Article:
No one makes more of an impression on Dunn's thinking, however, than E.Y. Mullins, whom Weaver describes as the "single most important shaper of Southern Baptists in the twentieth century and especially influential upon James Dunn" (p.65). In fact, Weaver asserts Dunn became the "heir of Mullins" and those in Baptist history who insisted upon "soul competency" as a definitive Baptist distinctive (p.67). And, what Mullins called "soul competency" Dunn called "soul freedom"; that is, "the fire that burns in the innards of every true Baptist."
For Dunn, "soul freedom" is prima facie true, a "self-evident truth" which needs no proof (p.68). That does not mean, however, that no biblical evidence exists to demonstrate the existence of "soul freedom". For Dunn, the creation narrative (Gen 1-2) shows human beings are "wired" with soul freedom by being created in God's image (pp.68-70). Hence, human liberty implies democracy in society, the complete separation of church and state, and even non-credalism in the church (p.70). In the end, the theological and historical starting place for Baptists is the biblical doctrine of soul freedom (p.78).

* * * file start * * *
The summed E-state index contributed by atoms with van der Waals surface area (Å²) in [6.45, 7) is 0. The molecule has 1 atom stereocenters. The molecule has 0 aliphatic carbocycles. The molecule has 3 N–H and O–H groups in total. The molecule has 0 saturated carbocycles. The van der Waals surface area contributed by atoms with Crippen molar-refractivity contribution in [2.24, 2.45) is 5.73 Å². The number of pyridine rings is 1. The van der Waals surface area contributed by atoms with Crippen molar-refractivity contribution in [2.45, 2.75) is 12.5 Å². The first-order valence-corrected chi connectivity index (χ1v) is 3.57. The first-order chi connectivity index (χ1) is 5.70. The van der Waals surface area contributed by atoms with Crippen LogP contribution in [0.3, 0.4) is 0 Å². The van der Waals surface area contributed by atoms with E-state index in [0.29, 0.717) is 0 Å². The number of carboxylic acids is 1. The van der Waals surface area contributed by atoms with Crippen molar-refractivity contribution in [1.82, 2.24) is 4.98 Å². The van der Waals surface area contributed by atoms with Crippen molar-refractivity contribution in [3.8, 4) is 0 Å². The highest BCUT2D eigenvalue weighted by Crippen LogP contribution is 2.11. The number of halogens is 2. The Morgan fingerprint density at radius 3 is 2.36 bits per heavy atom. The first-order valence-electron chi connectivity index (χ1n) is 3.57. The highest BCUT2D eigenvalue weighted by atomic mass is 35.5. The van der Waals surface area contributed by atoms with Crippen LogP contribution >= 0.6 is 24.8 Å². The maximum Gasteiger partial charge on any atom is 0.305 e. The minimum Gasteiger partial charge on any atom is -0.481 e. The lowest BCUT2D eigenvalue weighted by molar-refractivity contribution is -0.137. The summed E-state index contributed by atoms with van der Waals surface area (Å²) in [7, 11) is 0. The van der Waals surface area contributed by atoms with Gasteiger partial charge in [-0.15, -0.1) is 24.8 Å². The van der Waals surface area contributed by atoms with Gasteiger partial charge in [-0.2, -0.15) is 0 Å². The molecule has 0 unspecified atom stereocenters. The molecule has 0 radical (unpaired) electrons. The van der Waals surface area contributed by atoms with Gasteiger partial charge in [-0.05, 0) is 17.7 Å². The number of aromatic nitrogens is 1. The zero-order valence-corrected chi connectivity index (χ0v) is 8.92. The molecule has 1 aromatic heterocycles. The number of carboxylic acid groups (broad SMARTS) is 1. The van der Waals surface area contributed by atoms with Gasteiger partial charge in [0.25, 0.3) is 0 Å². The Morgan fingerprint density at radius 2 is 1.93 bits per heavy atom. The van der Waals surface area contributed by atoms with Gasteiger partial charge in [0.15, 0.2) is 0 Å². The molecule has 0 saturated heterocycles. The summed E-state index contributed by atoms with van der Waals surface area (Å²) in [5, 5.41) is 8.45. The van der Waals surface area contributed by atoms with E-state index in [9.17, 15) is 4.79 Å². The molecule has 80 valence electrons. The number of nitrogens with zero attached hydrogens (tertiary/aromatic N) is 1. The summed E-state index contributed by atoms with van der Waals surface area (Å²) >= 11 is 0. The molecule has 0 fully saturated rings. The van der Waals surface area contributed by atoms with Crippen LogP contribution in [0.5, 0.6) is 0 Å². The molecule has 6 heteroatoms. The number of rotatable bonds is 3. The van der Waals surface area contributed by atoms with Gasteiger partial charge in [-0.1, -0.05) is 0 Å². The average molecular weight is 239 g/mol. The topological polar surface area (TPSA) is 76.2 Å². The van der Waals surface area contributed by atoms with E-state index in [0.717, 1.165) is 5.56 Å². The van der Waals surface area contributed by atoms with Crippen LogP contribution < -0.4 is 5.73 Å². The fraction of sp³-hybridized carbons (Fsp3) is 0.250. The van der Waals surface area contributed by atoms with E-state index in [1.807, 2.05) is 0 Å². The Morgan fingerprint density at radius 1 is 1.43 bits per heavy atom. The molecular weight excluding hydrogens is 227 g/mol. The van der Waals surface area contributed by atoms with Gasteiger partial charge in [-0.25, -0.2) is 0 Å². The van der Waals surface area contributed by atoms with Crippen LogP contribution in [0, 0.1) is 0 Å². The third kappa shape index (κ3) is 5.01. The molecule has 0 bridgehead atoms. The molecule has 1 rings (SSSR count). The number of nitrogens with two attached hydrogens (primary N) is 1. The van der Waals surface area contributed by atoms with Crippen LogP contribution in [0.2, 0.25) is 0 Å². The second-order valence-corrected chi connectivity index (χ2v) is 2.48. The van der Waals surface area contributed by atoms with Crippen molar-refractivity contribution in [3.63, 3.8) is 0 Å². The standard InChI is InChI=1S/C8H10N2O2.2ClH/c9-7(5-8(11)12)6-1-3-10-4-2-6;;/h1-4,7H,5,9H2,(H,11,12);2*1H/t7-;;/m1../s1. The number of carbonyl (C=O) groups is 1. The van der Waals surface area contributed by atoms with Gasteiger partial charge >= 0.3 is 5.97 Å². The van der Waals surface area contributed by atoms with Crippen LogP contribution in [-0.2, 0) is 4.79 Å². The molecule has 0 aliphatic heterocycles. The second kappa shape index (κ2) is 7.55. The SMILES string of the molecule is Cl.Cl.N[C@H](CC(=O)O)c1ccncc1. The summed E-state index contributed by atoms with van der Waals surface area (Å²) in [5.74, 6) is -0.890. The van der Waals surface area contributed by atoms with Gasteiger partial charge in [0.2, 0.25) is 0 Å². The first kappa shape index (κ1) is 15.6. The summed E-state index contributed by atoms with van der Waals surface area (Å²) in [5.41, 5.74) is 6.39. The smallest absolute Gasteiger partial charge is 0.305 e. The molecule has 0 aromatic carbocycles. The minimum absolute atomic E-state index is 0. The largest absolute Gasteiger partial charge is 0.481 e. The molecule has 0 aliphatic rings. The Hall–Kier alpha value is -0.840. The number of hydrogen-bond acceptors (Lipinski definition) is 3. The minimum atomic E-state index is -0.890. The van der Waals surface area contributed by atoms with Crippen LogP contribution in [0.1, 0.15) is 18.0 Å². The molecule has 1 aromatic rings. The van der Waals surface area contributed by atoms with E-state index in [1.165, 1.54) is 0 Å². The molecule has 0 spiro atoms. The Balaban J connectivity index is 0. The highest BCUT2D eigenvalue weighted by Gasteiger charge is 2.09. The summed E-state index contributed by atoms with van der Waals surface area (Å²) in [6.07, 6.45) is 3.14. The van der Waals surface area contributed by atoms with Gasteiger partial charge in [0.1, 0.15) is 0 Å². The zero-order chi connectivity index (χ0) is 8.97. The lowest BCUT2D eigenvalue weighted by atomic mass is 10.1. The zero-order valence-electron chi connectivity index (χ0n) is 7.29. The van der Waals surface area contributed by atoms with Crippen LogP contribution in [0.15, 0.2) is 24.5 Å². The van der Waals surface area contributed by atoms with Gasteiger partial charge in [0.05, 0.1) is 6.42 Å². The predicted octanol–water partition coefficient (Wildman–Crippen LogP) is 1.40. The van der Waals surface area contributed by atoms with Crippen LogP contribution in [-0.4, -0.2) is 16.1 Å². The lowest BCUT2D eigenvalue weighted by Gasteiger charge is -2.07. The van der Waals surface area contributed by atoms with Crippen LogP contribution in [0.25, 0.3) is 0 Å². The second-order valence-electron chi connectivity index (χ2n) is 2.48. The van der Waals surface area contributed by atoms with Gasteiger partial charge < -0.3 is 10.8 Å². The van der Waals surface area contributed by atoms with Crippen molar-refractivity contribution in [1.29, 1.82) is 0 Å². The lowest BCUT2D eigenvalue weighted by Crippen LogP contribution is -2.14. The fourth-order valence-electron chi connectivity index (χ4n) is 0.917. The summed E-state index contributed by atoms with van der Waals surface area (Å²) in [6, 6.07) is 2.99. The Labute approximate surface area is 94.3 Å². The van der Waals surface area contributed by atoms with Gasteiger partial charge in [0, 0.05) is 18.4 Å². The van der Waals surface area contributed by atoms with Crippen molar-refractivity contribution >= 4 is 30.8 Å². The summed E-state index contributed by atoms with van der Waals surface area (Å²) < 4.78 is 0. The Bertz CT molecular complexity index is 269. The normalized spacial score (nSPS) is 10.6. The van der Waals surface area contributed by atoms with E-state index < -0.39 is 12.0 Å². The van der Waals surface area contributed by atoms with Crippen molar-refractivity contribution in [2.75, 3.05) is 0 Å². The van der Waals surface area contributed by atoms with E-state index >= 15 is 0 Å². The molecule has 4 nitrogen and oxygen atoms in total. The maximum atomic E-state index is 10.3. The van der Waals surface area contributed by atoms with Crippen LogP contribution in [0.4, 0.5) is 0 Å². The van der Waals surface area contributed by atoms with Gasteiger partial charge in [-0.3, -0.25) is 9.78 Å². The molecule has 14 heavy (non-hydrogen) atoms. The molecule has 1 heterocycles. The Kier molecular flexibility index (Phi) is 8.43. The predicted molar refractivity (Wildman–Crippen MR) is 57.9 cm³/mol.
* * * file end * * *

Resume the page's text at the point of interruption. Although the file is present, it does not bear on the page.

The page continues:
Chapters four and five may exist as the heart of Soul Freedom (at least for post-Conservative Resurgence Southern Baptists) since SBC leaders sparred with James Dunn for almost a decade. And, even though several issues surfaced between Dunn and SBC conservatives, Weaver appears to argue that school prayer was the dynamite which blew the two factions apart (pp. 91-103). Or, perhaps more correctly, the issue of school prayer exposed the un-crossable gap between Dunn's hardline distinction between church and state and SBC conservatives' growing accommodationist views on church and society4. Whatever the case, Dunn and conservative resurgence advocates fought endlessly throughout the eighties with the inevitable result of complete de-funding and decommissioning of the BJC in 1991. This divorce should not have surprised anyone, least of all, James Dunn himself since Dunn's colorful but taunting language against the "fundamentalists" never struck a neutral tone5.